China’s failure to remove its vessels from Panatag Shoal is clear evidence of Chinese shadow play in the resolution of the dispute. Remember that about a month ago, Chinese authorities declared a fishing ban in the area for a period of two and a half months. Philippine authorities, in an effort to calm the standoff, followed suit and declared a similar ban. But contrary to the ban, no less than 20 Chinese fishing boats remain in the lagoon of the shoal, an area that is approximately as big as Quezon City. This number is in addition to no less than three Chinese government vessels in the area. This is clear doublespeak.
Despite China’s doublespeak, President Aquino still ordered our two remaining government vessels in the area to leave. The pretext was the onslaught of a powerful typhoon. But diplomatic pundits do not buy this. They say that the real reason is that our policy makers probably miscalculated that China, like us, would want to reduce the tension the area. They hoped that Chinese authorities would reciprocate the order for our vessels to leave. This did not happen.
At least, it is now clear that China does not intend, or wish, to scale down its action. It is also now clear that China will not settle for anything less than our relinquishment of our claim to the shoal. This is their desired end-result when they espouse a “diplomatic” solution to the standoff.
The question in our mind is why is China taking this position only now? And why the brazenness of its acts?
Observers posit that China’s actuations are a precursor of further trouble to come. The real battle ground is Recto Bank where we are about to drill for oil. Our responses to Chinese provocation in the shoal will in turn determine their future actuations in Recto Bank. On the basis of their current track record in the shoal, we should expect the Chinese to send its entire Armada to Recto should we persist in our effort to drill for oil in the area. Already, China has announced that it would conduct military exercises aimed at defending their perceived right to explore for mineral deposits in the West Philippine Sea. This is a clear message that China will use its recently acquired military might to defend its interest in these troubled waters.
It is imperative for Philippine policymakers now to acknowledge this state of affairs. Yes, diplomacy is the preferred mode of international dispute settlement. But this is only when the parties to the dispute observe good faith in their negotiations to arrive at a mutually acceptable solution to the dispute. It cannot be the solution when the Chinese view is that diplomacy should only result in our recognition of their claim to the area.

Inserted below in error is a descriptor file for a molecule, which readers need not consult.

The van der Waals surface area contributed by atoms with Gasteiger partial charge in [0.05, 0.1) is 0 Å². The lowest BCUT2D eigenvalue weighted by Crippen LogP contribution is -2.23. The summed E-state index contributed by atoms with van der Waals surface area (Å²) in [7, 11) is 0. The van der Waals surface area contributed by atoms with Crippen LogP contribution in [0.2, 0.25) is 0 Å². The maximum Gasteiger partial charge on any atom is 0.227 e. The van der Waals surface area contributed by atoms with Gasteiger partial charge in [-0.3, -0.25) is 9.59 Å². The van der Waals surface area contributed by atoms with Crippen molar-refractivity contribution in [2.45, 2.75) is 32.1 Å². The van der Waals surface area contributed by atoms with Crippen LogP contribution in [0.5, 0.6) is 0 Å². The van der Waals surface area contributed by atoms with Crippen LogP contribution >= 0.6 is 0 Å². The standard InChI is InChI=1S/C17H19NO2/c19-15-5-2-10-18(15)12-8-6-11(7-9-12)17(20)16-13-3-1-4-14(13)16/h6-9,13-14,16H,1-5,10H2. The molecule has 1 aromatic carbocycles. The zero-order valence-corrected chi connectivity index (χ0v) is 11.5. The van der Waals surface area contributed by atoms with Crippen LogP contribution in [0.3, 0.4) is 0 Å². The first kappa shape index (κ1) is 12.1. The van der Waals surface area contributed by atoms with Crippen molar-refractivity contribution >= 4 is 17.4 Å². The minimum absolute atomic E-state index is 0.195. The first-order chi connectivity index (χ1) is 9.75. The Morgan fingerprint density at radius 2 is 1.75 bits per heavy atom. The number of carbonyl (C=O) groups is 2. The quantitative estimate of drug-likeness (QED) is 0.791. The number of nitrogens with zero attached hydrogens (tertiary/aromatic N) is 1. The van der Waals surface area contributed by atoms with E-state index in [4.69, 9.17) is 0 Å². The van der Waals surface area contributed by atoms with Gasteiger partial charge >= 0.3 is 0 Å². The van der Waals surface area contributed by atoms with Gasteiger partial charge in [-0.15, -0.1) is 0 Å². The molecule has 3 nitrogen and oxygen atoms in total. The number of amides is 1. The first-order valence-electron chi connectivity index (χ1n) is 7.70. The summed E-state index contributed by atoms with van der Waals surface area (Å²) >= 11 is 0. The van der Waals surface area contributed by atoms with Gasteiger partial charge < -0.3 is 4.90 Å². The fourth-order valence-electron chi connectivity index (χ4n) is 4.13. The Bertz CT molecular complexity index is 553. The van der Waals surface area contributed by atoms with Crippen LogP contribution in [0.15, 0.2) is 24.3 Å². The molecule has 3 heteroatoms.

I have consistently argued hence that the only recourse for the country is to resort to the binding and mandatory dispute settlement procedure of the UNCLOS. The question was asked recently in a forum sponsored by the Ortigas library on why the Philippines has not brought the matter earlier to this dispute settlement body.
Professor Randy David had a notable observation. President Gloria Arroyo, according to him, courted Chinese support precisely by sitting on our options in asserting our national territory. This appears plausible given that instead of asserting our sovereignty, PGMA and her cohorts at the DFA and other line agencies—many of whom have recycled themselves as being pro-P Noy today—allowed the Chinese to engage, among others, in the exploration of our natural resources through the Joint Maritime Seismic and Exploration Agreement of the West Philippines Seas and the grant of mining grants in Diwalwal and North Davao to the company behind the botched National Broadband Network, ZTE Corporation. This is, many believe, in return for the many fraudulent Chinese funded projects entered into by the Arroyo regime, including the Northrail contract and the NBN-ZTE deal. In short, it was territory in exchange for pay-offs, or “tongpats.”
It is hoped that President Aquino will hence assert Philippine sovereignty in territories that are in fact ours. The starting point is a clear and unequivocal declaration from a body such as the International Tribunal on the Law of the Sea on which country is entitled to explore and exploit the natural resources in Panatag and in the Kalayaan group of islands.